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How to Go After Short Balls?

Have you ever had a moment when everything was working well in a match until your opponent taps the ball short?

When I first began playing table tennis, I used to have major trouble when the ball barely grazes over the net and seems to die right on the spot.

short ball

The short ball can be bothersome, especially if you like to play away from the table. For defensive players, this can be a nightmare. One minute you’re chopping or pushing, and the next minute, you’re rushing the table.

Too many players seem to have problems with this type of shot. The problem lies in either you:

  • Incorrectly read the spin on the ball
  • Trying to smash the ball
  • Have poor footwork

However, there are three things to keep in mind before returning the shot.

The first thing is to read what spin your opponent put on the ball before the shot is taken. You know if there’s backspin, you can simply push it back.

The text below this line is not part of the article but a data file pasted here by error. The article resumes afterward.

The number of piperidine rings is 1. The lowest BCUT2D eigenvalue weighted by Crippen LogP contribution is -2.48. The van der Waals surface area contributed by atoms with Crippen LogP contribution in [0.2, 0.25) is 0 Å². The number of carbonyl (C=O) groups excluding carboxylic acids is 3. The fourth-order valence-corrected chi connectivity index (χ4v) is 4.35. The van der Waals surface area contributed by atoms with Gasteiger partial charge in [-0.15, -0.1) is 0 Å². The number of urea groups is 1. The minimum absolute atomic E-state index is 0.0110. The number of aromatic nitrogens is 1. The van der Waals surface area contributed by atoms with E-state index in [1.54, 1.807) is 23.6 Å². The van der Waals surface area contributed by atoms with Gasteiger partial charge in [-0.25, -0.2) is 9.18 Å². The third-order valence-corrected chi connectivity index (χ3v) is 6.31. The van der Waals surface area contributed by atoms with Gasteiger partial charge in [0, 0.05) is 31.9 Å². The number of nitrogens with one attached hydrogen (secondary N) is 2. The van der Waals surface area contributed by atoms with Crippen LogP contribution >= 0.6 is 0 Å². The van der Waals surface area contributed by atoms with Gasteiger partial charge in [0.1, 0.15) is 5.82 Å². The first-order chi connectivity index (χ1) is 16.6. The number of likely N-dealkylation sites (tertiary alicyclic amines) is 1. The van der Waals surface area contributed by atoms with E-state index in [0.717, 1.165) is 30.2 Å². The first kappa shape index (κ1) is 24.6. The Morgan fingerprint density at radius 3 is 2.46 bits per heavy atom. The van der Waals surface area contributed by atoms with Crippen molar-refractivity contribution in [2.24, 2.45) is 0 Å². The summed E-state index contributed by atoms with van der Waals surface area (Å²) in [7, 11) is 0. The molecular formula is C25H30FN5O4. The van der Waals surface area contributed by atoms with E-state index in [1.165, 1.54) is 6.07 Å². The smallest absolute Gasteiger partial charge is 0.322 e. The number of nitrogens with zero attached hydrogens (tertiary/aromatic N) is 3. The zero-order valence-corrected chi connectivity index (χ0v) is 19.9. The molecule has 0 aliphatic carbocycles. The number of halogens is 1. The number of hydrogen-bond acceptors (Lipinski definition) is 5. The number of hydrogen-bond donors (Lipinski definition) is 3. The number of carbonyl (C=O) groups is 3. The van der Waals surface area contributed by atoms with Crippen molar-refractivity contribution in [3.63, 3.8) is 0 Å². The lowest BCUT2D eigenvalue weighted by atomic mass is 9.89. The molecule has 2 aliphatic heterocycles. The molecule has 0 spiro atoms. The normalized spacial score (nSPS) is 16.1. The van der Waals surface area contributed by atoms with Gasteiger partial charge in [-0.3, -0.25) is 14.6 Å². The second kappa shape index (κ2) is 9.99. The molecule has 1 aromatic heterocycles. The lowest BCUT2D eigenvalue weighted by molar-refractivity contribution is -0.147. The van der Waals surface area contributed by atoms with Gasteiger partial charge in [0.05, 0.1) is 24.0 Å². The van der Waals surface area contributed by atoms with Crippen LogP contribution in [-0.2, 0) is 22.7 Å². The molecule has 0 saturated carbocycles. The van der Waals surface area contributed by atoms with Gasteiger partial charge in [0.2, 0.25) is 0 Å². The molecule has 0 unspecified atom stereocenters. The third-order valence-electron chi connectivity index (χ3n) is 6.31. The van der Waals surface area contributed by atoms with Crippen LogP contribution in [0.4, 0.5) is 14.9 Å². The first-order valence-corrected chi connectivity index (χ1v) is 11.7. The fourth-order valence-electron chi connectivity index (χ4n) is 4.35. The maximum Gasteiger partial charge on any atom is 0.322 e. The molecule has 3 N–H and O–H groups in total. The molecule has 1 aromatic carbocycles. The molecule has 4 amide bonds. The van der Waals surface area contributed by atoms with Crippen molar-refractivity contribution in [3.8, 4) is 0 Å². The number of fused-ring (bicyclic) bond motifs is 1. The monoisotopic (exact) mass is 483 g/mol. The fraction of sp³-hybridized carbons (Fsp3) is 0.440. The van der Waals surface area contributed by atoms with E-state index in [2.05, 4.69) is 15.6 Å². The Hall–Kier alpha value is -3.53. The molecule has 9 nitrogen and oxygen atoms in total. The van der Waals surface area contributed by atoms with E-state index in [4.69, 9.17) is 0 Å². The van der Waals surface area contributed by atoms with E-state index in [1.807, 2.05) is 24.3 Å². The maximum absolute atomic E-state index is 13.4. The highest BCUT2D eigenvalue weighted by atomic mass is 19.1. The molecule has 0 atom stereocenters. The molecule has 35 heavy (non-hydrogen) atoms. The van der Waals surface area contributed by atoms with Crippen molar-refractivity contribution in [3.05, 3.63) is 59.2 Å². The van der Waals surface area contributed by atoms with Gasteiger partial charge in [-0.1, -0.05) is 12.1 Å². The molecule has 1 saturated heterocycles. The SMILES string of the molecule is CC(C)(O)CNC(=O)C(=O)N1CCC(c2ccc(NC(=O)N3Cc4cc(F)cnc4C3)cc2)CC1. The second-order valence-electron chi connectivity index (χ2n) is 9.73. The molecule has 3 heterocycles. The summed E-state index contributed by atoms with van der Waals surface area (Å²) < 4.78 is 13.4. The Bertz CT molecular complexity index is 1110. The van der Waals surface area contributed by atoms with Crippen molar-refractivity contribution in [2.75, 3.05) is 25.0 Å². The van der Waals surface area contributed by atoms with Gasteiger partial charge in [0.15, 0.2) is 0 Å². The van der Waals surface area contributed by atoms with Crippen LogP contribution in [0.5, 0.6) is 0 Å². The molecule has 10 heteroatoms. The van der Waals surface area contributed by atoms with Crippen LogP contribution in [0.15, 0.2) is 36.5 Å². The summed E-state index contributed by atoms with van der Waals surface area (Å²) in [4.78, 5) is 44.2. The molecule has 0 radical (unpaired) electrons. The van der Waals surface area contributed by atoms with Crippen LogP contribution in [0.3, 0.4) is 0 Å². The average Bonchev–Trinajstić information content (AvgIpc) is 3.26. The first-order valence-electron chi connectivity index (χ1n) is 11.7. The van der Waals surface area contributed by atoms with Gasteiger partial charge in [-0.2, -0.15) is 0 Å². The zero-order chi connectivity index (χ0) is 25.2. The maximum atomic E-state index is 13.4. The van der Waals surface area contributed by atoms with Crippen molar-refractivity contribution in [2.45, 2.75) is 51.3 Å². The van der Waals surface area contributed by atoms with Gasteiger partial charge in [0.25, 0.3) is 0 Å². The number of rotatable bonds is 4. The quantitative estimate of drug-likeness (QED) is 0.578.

But what if there’s sidespin on the ball also? If you don’t take a split second to check the other player’s racket, then how will you know what spin to counteract it? This is why reading the spin is more than fundamental.

Next, you want to approach the shot with your racket low on the table. This allows you to get under the ball.

Hit the ball back using the flip of your wrist. Concentrate on returning the shot with finesse instead of power.

The object here is to not try to go for the point but to focus on positioning yourself for a setup. Look to place the ball deep into a corner or aim towards your opponent’s body. This makes it harder to return the shot back towards you.

Finally, make sure you step back away from the table to be in a ready position for the next shot. Don’t just sit there and watch the ball bounce on the table.

Follow the advice of a boxer, stick, and move! Use your footwork. This is why you practice it. The next return can be the shot where you can cream the ball past your opponent.

Read also: The Lawnmower Backhand Swing

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